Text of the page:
"If retailers can meet consumers’ desire for ease, speed and convenience they will have something on their hands that is indispensable: customer satisfaction. It is rare for a technology to hit all three, usually an idea or a service is good at one of them and if it does that one thing really well it will succeed. However, Amazon Go is one of those rare moments that achieves all three in the equation, and it can serve as the natural next step for quick instore experiences when it comes to grocery shopping in the UK. This now frictionless experience that Amazon Fresh can provide gives the eCommerce marketplace a platform to have a physical presence and expand even further into the UK market."


Image credit: Rob McDonald for McCann London and Microsoft

The future of retail brands?

Clearly we are a long way ahead of complete and total automation, and the more cynical among you will already dread the day in which all of those shop assistant roles will become obsolete. That is not going to happen before generations. But even if it does, the fault there isn't certainly Amazon's; retail has seen this coming for a very long time.

At least in the realm of groceries, which is what Amazon Fresh is currently tackling, UK retailers have had time to prepare and some have indeed developed several automated systems to use in store. Sainsbury's is an obvious one, with its Smartshop app connected to a customer's Nectar card, but even more names (such as Tesco) pop to mind as well.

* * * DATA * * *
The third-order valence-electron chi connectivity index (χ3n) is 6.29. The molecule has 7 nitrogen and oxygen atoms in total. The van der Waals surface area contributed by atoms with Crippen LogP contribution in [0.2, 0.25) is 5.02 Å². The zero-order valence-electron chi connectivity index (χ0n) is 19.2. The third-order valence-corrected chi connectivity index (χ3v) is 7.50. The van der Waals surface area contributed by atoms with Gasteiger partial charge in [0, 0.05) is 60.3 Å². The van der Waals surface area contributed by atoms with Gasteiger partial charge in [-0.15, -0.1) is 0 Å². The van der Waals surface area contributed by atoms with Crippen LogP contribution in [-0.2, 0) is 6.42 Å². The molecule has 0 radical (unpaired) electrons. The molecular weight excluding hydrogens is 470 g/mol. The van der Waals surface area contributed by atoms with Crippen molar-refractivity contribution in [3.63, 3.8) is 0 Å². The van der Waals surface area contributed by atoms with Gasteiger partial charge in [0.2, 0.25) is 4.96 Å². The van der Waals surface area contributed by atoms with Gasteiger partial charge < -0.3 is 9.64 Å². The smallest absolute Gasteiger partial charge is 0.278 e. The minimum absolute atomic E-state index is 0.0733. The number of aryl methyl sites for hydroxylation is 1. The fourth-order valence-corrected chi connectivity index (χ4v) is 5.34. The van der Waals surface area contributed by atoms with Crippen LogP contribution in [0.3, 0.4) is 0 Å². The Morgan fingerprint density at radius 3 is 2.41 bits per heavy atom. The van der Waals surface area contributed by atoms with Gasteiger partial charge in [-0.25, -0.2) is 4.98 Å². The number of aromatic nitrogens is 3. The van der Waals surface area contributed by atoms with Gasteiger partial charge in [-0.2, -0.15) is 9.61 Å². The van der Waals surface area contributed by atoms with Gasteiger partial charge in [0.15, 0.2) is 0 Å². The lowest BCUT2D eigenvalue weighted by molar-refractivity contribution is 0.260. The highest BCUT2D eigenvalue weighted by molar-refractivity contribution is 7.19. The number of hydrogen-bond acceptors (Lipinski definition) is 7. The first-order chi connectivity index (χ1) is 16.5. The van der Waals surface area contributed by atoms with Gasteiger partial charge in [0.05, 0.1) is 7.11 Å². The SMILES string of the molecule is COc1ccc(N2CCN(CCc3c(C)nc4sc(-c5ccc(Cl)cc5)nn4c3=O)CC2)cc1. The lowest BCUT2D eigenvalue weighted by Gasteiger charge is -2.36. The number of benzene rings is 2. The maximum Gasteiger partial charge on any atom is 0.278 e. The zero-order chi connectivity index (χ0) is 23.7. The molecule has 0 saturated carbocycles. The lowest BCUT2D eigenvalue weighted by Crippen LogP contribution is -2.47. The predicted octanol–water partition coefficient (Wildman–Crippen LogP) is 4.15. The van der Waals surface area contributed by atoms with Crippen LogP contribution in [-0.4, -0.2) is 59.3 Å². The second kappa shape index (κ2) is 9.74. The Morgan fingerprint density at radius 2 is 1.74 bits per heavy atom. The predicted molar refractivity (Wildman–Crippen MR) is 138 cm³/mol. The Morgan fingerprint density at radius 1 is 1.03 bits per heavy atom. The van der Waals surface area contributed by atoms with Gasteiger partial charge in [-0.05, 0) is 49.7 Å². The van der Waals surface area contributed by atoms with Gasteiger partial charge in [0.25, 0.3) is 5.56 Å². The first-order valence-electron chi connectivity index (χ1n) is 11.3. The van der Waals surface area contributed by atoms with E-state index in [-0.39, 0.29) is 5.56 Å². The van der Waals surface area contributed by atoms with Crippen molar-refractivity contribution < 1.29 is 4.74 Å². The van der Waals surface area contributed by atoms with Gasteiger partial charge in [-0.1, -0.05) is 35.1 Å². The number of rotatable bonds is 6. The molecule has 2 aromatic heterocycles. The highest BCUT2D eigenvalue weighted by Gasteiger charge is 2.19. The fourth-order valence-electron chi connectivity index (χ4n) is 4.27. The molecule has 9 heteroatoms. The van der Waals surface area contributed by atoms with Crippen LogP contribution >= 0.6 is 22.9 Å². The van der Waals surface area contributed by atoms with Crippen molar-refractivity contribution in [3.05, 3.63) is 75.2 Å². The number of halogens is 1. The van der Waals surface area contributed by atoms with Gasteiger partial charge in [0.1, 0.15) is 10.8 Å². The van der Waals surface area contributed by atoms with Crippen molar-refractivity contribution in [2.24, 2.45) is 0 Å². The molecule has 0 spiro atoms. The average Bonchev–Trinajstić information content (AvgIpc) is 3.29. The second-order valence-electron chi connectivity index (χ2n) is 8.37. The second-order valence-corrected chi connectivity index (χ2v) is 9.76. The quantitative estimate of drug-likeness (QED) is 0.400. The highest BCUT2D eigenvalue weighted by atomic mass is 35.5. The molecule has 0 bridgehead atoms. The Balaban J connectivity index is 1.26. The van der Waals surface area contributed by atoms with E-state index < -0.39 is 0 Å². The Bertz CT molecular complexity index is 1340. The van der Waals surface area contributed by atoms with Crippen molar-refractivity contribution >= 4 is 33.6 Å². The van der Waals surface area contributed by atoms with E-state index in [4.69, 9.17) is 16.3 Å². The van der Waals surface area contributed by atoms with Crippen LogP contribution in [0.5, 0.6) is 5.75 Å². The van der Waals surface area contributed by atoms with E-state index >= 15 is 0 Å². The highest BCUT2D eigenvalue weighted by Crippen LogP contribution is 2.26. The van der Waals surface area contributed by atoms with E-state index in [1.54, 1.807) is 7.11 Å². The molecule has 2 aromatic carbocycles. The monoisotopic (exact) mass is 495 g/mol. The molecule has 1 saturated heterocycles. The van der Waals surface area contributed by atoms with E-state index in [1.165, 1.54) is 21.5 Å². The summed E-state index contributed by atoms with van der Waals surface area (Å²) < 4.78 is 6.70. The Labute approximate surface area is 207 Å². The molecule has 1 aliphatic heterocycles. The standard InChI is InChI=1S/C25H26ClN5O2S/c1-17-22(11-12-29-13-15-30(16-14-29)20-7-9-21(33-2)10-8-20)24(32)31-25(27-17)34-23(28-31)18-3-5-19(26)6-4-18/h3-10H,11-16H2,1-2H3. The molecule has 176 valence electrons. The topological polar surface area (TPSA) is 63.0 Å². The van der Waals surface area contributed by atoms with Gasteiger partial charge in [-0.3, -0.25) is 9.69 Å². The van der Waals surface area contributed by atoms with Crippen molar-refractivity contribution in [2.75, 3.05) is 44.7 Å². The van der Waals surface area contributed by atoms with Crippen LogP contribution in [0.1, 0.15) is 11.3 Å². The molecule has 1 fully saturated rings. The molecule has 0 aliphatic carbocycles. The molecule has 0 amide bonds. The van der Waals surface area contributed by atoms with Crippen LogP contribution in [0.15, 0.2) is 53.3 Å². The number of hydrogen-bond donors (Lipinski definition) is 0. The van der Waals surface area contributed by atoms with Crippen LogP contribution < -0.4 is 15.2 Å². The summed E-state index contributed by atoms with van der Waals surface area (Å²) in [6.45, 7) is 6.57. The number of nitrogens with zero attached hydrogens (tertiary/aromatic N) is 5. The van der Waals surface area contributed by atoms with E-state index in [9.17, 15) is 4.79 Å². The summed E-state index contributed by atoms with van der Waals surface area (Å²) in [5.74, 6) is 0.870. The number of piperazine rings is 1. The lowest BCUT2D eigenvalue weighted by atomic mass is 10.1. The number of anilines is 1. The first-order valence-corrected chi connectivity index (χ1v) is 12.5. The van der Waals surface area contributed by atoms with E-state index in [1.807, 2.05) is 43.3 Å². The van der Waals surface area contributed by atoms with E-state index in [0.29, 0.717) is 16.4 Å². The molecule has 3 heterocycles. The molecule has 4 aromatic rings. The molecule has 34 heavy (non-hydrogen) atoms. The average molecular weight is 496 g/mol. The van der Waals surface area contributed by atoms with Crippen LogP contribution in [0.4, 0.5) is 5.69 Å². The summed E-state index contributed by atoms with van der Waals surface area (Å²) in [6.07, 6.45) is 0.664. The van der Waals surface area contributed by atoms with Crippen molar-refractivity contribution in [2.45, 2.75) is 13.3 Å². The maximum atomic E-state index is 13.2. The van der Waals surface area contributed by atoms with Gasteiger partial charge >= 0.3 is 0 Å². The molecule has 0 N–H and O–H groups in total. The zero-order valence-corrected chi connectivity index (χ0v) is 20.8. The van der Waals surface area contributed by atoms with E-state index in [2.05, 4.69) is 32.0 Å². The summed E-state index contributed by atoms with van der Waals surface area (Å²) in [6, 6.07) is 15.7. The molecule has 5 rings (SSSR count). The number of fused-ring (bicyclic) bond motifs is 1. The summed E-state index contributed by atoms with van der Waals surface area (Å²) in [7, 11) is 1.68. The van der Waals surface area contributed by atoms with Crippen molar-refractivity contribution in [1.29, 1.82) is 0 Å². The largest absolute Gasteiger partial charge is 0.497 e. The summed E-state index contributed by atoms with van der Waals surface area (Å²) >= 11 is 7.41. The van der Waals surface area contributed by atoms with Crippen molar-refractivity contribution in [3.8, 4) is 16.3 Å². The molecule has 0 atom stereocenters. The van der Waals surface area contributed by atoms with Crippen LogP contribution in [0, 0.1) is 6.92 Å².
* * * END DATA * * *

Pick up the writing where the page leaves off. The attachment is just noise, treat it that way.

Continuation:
However, the rest of retail is still lagging behind. Still clinging to old standards and experiences, too attached to what seems to be working now to choose to dare and risk for the near future.

"Customers will be hard-pressed to find a more convenient small basket shopping experience, especially during a period where we are all conscious of what we touch and cleanliness," Naji continues. "Nearly half (48%) of shoppers confessed to being scared about returning to the high street in July, with this number remaining a significant 24% in September so the idea of a store that minimises touch and reduces interaction with other people is a genuine selling point post-Covid-19. And while weathering the storm caused by Covid-19 has presented many challenges for retailers – it has forced digital laggards to innovate and transform operations. In fact, our research found that 75% of consumers wished that all retailers and brands offered the same level of service as Amazon."

Soon enough, retail brands and stores will have to provide way more complex experiences to attract customers in. And as clichéd as it sounds, these brands will have to adapt or die, by coming up with new solutions before their competition – or by shutting down stores altogether, losing revenue as well as workforce. It is what happened to HMV way before the pandemic started. And it is what put Debenhams and others in a difficult position when Covid hit.

The retail sector has long lacked some foresight to put customers before profit, aiming to build a community around their stores rather than just a point of sale.

Perhaps, as more Amazon Go stores start popping up across London, it will be time to reinvent retail at last.